The first campaign of the Pueblo Chemical Agent-Destruction Pilot Plant (PCAPP) Explosive Destruction System (EDS) came to a successful conclusion Feb. 11 when four 105mm projectiles were verified destroyed.
“Our last shot was verified complete when the vessel door was opened to examine the remaining fragments of the final four remaining 105mm projectiles,” said Greg Mohrman, site project manager, PCAPP.
“Completion of this campaign allows the United States to report more than 1.91 U.S. tons of agent destroyed to the Organisation for the Prohibition of Chemical Weapons (OPCW),” Mohrman said. The OPCW is the international organization in charge of enforcing the Chemical Weapons Convention, a multilateral arms control treaty which prohibits the production, stockpiling and use of chemical weapons.
The system began disposing of munitions deemed unsuitable for processing in the main plant nearly one year ago in March 2015. PCAPP EDS successfully eliminated 560 items, including 196 155mm projectiles, 265 105 projectiles, 88 4.2-inch mortar rounds and 11 Department of Transportation bottles, said Steve Bird, project lead, Recovered Chemical Materiel Directorate, U.S. Army Chemical Materials Activity, which owns the EDS.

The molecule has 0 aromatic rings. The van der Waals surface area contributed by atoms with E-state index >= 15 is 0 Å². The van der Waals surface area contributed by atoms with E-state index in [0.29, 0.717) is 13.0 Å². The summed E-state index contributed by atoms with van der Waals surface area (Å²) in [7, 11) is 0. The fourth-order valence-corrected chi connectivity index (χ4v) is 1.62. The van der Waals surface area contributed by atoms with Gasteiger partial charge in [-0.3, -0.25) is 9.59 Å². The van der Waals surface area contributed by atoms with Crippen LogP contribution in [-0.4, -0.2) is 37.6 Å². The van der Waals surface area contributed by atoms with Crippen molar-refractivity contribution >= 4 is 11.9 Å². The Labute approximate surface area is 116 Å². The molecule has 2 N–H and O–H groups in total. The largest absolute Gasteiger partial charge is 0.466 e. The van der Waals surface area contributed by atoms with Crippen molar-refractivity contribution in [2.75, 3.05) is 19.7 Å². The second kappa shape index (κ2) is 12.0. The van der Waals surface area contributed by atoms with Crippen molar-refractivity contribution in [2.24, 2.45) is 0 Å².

“The first campaign was performed safely by the workforce, while protecting the environment and was completed on schedule,” Bird said.
This campaign was completed by a multi-agency team which included the Program Executive Office, Assembled Chemical Weapons Alternatives, the Joint Program Executive Office, Chemical and Biological Defense, the U.S. Army Chemical Materials Activity and the Edgewood Chemical Biological Center.
Staff is now decontaminating the system, cleaning up the site and preparing for temporary closure. The site will reopen to destroy rejects and contaminated energetics from the main plant’s first destruction campaign, which will consist of 155mm projectiles. The site will temporarily close and then reopen for subsequent campaigns of 105mm projectiles and 4.2-inch mortars, Bird said.
PCAPP EDS is estimated to eliminate up to 1,300 items before completing its mission in 2019, Mohrman said.